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Week of July 7

Week of July 7-13
Roberta Bailey, OSB, Benedictine Sisters of Florida

The “softer” parts of the Rule were undoubtedly influenced by Benedict’s companionship with his twin sister Scholastica.

This coming Thursday (July 11) we Benedictines will be celebrating the summer feast of St. Benedict. In honor of this occasion, I invite you to spend some time with me pondering the “Benedict Effect” in our lives and the life of our society. 

For over 1,500 years, St. Benedict’s simple principles of living together under God's love have guided men and women in monasteries and beyond. His wisdom has guided Benedictine Oblates in their work places and in their homes. Persons who have never heard of St. Benedict, upon becoming acquainted with his code of life, discover his down-to-earth guidelines are the means to the balanced, peaceful life they have been seeking. 

Benedict was a man of great wisdom, compassion and common sense. We know that after some time living with his original Rule, he added advice based on his lived experience with a great variety of characters. Imagine having to warn his men not to sleep with knives, to wear clean underwear on a trip, for the learned to help those who could not read. His prudence shines through when, in so many words, he says, “this is what works for us now – if the schedule of psalmody, the horarium (daily schedule) and other communal living details don’t fit your need, change it.” 

It is the spirit of the Rule that has survived because Benedict, even in his youth, had a deep understanding of human psychology. A study of his early years lets us know he spent much time with his grandparents who lived a few miles from his home. Along the trek to their summer home, he and his twin sister Scholastica passed the huts and caves of hermits. Before he was sent to Rome to pursue academics, he spent hours chit-chatting with these solitary men… and maybe women, too. 

He absorbed wisdom and practical advice from older generations. This is evident in the Rule—he tempered discipline with compassion, and he saw the spiritual quest as a joyful pursuit of God within the structures of ordinary life. It is this joyous delight in everyday spirituality that makes the Rule come alive for so many.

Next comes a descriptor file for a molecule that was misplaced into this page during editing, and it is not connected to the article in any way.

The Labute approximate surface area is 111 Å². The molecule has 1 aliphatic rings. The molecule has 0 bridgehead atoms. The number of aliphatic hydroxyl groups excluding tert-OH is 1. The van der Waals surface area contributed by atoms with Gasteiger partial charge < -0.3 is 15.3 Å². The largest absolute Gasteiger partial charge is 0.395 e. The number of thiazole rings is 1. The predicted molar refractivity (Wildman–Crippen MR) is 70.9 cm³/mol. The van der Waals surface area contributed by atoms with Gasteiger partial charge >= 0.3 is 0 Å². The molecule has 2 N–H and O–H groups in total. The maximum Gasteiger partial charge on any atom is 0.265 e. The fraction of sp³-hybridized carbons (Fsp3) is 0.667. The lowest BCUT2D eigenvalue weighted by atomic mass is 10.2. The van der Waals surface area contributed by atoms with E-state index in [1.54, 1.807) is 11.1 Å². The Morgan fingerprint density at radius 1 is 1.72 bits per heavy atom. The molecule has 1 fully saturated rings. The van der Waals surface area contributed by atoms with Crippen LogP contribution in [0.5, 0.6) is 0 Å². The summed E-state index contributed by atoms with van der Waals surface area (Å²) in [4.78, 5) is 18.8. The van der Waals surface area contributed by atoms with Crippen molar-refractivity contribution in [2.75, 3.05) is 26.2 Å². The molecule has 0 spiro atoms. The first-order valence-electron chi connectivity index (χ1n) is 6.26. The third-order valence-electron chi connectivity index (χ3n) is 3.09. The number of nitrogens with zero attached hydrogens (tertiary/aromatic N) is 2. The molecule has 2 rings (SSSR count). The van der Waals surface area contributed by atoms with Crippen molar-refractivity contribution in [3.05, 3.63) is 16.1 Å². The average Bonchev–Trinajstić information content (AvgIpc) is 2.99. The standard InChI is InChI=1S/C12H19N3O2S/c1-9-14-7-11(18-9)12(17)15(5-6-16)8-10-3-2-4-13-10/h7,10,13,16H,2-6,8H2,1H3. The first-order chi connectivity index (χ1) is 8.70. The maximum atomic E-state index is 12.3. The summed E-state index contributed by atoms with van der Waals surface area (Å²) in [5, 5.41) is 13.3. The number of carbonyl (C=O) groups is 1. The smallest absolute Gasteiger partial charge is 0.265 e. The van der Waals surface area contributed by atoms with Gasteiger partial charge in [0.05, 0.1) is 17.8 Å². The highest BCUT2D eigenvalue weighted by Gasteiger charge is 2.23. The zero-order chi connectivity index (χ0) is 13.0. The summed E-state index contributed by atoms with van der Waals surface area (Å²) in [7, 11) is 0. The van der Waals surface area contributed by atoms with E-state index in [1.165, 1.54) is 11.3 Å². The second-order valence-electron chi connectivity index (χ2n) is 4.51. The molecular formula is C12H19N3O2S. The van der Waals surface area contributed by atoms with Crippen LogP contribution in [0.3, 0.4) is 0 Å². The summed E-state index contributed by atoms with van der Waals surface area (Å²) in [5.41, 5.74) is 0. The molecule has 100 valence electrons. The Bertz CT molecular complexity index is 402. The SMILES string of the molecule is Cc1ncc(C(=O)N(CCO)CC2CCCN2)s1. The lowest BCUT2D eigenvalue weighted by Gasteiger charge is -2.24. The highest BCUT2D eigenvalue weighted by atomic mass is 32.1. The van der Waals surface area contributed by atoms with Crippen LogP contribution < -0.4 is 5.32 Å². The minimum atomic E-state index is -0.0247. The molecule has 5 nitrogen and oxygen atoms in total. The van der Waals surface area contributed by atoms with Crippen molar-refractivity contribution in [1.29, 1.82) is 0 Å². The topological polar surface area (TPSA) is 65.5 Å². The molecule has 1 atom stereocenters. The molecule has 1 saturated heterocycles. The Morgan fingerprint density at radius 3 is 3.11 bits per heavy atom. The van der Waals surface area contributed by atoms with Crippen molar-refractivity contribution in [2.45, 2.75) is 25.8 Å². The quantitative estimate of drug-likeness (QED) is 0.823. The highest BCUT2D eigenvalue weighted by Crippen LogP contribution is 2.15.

The “softer” parts of the Rule were undoubtedly influenced by Benedict’s companionship with his twin sister, Scholastica. You may know the famous story of the stormy night when Scholastica begged him to stay overnight during their annual visit. He did not cave in to a woman’s tears. That’s when he learned that God does! The power of his sister’s prayer brought a downpour that lengthened their midnight “spiritual conversation” until dawn. Three days later, upon her death, he saw the soul of his sister Scholastica take flight heavenward in the form of dove. 

Can you hear Scholastica prompting her sibling to charity when, in the Rule, Benedict advises the purchaser to be gentle with those who make unreasonable requests. He counsels the prioress to treat a errant member like a sick child. He says of a wayward member’s temporary exclusion from group mealtime that the superior is to make sure that they do eat. He further counsels that an older, wiser member be commissioned to support them in their efforts at atonement. Might this have been a throwback to the times when, as youngsters, Scholastica consoled him when he got in trouble at home?